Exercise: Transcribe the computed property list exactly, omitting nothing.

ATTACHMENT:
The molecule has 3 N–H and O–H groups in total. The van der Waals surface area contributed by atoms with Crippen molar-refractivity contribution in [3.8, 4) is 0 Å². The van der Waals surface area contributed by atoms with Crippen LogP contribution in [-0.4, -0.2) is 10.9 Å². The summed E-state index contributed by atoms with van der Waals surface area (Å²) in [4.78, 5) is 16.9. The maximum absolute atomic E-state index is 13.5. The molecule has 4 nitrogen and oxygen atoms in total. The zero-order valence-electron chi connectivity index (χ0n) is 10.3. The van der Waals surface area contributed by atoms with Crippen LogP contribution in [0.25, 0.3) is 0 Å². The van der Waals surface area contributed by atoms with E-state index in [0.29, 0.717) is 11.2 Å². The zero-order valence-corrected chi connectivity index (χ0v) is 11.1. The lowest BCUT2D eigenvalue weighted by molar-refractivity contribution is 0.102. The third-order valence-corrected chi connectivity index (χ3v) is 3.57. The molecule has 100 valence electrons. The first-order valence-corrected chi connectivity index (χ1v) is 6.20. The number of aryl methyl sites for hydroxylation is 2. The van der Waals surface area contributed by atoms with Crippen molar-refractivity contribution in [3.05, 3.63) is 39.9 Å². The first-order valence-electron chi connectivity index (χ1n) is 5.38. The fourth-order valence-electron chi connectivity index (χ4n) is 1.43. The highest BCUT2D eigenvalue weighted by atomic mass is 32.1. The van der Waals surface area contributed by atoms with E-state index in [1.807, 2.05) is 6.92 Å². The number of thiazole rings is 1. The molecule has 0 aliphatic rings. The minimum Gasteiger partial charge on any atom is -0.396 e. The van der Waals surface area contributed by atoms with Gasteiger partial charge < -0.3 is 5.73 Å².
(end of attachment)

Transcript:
The molecule has 3 N–H and O–H groups in total. The van der Waals surface area contributed by atoms with Crippen molar-refractivity contribution in [3.8, 4) is 0 Å². The van der Waals surface area contributed by atoms with Crippen LogP contribution in [-0.4, -0.2) is 10.9 Å². The summed E-state index contributed by atoms with van der Waals surface area (Å²) in [4.78, 5) is 16.9. The maximum absolute atomic E-state index is 13.5. The molecule has 4 nitrogen and oxygen atoms in total. The zero-order valence-electron chi connectivity index (χ0n) is 10.3. The van der Waals surface area contributed by atoms with Crippen LogP contribution in [0.25, 0.3) is 0 Å². The van der Waals surface area contributed by atoms with E-state index in [0.29, 0.717) is 11.2 Å². The zero-order valence-corrected chi connectivity index (χ0v) is 11.1. The lowest BCUT2D eigenvalue weighted by molar-refractivity contribution is 0.102. The third-order valence-corrected chi connectivity index (χ3v) is 3.57. The molecule has 100 valence electrons. The first-order valence-corrected chi connectivity index (χ1v) is 6.20. The number of aryl methyl sites for hydroxylation is 2. The van der Waals surface area contributed by atoms with Crippen molar-refractivity contribution in [3.05, 3.63) is 39.9 Å². The first-order valence-electron chi connectivity index (χ1n) is 5.38. The fourth-order valence-electron chi connectivity index (χ4n) is 1.43. The highest BCUT2D eigenvalue weighted by atomic mass is 32.1. The van der Waals surface area contributed by atoms with E-state index in [1.807, 2.05) is 6.92 Å². The number of thiazole rings is 1. The molecule has 0 aliphatic rings. The minimum Gasteiger partial charge on any atom is -0.396 e. The van der Waals surface area contributed by atoms with Gasteiger partial charge < -0.3 is 5.73 Å².